When called in to sort out a stacking problem, consultants look at making the movement of containers between quay, yard and gate as quick, efficient and direct as possible. If there is an obvious weak link in that chain, the idea is to identify a cost effective quick fix. In terminals already operating import/export zones, one possibility is to introduce berth zoning. In terminals with 25%-30% empties, stacking these in separate areas can often relieve pressure on the main stacks.

"During vessel handling in this type of fully-zoned yard, certain areas will become busy, then quiet, then busy again, all of which helps in optimising the deployment of handling equipment. In addition, we also do a lot of simulation modelling to see whether the feed to and from the quay cranes can be improved, which might mean adding further terminal tractors or straddle carriers. We might also suggest buying an empty container handler to relieve pressure on other front-line equipment,"explains Mr Tyler.

While in broad terms these are the most obvious tools deployed, Royal Haskoning stresses that local factors, sometimes wholly outside the control of the terminal operator,might predicate against their use.On other occasions, appropriate changes that terminal management previously hasn't had a chance to think through can be easier to introduce.

Future-proofing of terminals is another area where Royal Haskoning is active. In a start-up operation, Mr Tyler reveals that scalable operations are often key,only adding in equipment when traffic growth so warrants it. "It's a question of balancing initial investment until such time that you have a strong revenue flow,"he says.

Other terminals, faced with congestion, decide to switch over from a reachstacker to an RTG-based yard, but often get stuck half-way. Although reachstackers and terminal tractors can co-exist safely, he warns, they don't usually produce an efficient mix. However, if the decision is to switch from straddle carriers to RTGs, there is no possibility of having the former co-exist with terminal tractors; it is simply too dangerous. The only effective way to do this is to divide one terminal into two entirely separate operations, which in turn depends on available space.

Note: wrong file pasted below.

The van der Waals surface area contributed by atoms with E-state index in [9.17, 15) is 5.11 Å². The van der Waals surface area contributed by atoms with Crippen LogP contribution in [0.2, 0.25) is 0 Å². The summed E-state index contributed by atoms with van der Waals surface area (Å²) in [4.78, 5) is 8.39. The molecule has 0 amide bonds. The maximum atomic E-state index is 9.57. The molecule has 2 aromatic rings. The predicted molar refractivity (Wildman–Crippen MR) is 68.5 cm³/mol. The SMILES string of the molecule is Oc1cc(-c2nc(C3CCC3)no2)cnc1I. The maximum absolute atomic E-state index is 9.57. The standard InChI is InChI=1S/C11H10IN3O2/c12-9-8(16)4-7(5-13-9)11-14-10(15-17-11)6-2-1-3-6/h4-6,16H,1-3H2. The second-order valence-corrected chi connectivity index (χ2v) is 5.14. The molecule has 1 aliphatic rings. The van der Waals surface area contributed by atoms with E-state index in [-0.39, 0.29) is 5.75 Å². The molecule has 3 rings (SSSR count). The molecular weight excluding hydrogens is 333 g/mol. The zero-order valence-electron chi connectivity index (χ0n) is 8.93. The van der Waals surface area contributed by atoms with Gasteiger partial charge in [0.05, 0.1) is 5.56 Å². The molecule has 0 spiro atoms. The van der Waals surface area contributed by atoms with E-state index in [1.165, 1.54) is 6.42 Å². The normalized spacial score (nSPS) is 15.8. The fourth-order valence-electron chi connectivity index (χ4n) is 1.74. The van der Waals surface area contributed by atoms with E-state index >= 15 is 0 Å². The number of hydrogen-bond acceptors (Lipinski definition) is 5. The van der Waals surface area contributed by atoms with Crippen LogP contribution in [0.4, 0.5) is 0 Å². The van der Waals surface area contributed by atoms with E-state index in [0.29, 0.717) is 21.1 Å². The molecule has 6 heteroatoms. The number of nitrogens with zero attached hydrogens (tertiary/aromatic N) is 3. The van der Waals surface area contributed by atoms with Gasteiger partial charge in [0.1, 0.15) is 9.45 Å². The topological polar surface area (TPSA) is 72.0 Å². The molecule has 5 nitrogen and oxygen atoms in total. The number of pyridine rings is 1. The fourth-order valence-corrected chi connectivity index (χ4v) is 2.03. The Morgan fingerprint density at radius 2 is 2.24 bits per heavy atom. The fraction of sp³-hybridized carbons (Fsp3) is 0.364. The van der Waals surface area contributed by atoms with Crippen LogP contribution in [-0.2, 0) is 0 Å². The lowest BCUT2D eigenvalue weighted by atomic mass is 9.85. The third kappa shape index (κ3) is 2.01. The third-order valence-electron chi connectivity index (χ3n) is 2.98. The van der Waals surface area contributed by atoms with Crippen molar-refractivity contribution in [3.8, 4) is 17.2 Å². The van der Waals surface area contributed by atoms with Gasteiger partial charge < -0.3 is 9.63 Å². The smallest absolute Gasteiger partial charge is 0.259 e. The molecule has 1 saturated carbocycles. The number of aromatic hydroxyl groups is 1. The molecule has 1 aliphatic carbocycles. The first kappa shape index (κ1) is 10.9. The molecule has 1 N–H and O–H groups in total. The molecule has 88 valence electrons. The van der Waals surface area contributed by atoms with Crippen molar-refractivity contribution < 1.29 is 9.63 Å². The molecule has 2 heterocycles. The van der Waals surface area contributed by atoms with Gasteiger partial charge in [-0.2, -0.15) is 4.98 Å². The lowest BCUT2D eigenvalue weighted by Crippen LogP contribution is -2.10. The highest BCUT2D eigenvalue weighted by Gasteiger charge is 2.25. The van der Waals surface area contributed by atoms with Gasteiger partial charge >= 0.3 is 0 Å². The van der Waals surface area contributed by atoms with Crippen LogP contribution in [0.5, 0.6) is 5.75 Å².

"Sometimes, it means having to close down areas of the stacking yard to undertake the necessary conversion work and that can result in a loss of business. However, some terminals simply have no choice and have to bite the bullet."

Asked whether congested terminals have any other solution left open to them other than stacking higher, Mr Tyler says it can be beneficial to look at historic dwell times for boxes in the yard. Where possible, tariff adjustments can be used to reduce these, since some companies will often use stacking yards as a place to store ex-works goods at minimal expense.However, he warns that if you financially pressurise an established customer too much, they may take their business elsewhere.

Shifting empties off-dock can also have a major impact on freeing up space. "Effective control of the gate is also a key component in having an efficient terminal operation," he stresses. In ports receiving a lot of feeder traffic, many terminals find that Fridays and Mondays can see major gate movements,as consignees seek to gain two days by having boxes rotated out to major hubs during weekends. This puts pressure on the gate, especially since it may see huge peaks of truck movements. By reducing those peaks even slightly can have beneficial knock-on effects,although opportunities to implement such changes are not always that easy to achieve.

Pre-booking of trucks helps the flow of vehicles through the terminal, even though the overall number handled is not reduced.There is every incentive to use this system correctly as hauliers get their vehicles in and out faster.